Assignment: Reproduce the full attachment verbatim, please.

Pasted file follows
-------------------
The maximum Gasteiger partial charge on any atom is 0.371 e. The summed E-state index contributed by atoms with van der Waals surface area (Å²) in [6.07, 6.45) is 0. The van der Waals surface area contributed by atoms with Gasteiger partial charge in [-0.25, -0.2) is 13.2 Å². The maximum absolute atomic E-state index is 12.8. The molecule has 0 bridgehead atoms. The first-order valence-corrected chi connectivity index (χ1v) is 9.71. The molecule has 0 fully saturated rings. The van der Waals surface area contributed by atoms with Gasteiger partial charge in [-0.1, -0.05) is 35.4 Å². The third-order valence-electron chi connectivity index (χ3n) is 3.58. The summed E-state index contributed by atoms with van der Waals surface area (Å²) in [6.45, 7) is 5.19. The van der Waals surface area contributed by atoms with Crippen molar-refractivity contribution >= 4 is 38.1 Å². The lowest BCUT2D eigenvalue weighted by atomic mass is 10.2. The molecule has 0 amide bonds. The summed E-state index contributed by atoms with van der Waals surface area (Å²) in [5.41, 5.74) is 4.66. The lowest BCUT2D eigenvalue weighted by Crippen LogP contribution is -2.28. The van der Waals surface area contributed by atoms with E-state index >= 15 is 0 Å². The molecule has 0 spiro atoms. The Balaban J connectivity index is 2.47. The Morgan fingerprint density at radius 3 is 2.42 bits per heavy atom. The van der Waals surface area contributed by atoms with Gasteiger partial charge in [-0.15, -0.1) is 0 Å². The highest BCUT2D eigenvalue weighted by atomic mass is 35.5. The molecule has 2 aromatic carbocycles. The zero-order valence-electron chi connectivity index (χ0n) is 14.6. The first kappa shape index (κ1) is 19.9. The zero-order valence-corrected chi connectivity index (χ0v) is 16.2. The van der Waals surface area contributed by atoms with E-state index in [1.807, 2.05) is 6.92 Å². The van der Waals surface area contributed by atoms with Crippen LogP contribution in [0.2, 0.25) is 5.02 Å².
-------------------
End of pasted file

The maximum Gasteiger partial charge on any atom is 0.371 e. The summed E-state index contributed by atoms with van der Waals surface area (Å²) in [6.07, 6.45) is 0. The van der Waals surface area contributed by atoms with Gasteiger partial charge in [-0.25, -0.2) is 13.2 Å². The maximum absolute atomic E-state index is 12.8. The molecule has 0 bridgehead atoms. The first-order valence-corrected chi connectivity index (χ1v) is 9.71. The molecule has 0 fully saturated rings. The van der Waals surface area contributed by atoms with Gasteiger partial charge in [-0.1, -0.05) is 35.4 Å². The third-order valence-electron chi connectivity index (χ3n) is 3.58. The summed E-state index contributed by atoms with van der Waals surface area (Å²) in [6.45, 7) is 5.19. The van der Waals surface area contributed by atoms with Crippen molar-refractivity contribution >= 4 is 38.1 Å². The lowest BCUT2D eigenvalue weighted by atomic mass is 10.2. The molecule has 0 amide bonds. The summed E-state index contributed by atoms with van der Waals surface area (Å²) in [5.41, 5.74) is 4.66. The lowest BCUT2D eigenvalue weighted by Crippen LogP contribution is -2.28. The van der Waals surface area contributed by atoms with E-state index >= 15 is 0 Å². The molecule has 0 spiro atoms. The Balaban J connectivity index is 2.47. The Morgan fingerprint density at radius 3 is 2.42 bits per heavy atom. The van der Waals surface area contributed by atoms with Gasteiger partial charge in [-0.15, -0.1) is 0 Å². The highest BCUT2D eigenvalue weighted by atomic mass is 35.5. The molecule has 2 aromatic carbocycles. The zero-order valence-electron chi connectivity index (χ0n) is 14.6. The first kappa shape index (κ1) is 19.9. The zero-order valence-corrected chi connectivity index (χ0v) is 16.2. The van der Waals surface area contributed by atoms with E-state index in [1.807, 2.05) is 6.92 Å². The van der Waals surface area contributed by atoms with Crippen LogP contribution in [0.2, 0.25) is 5.02 Å².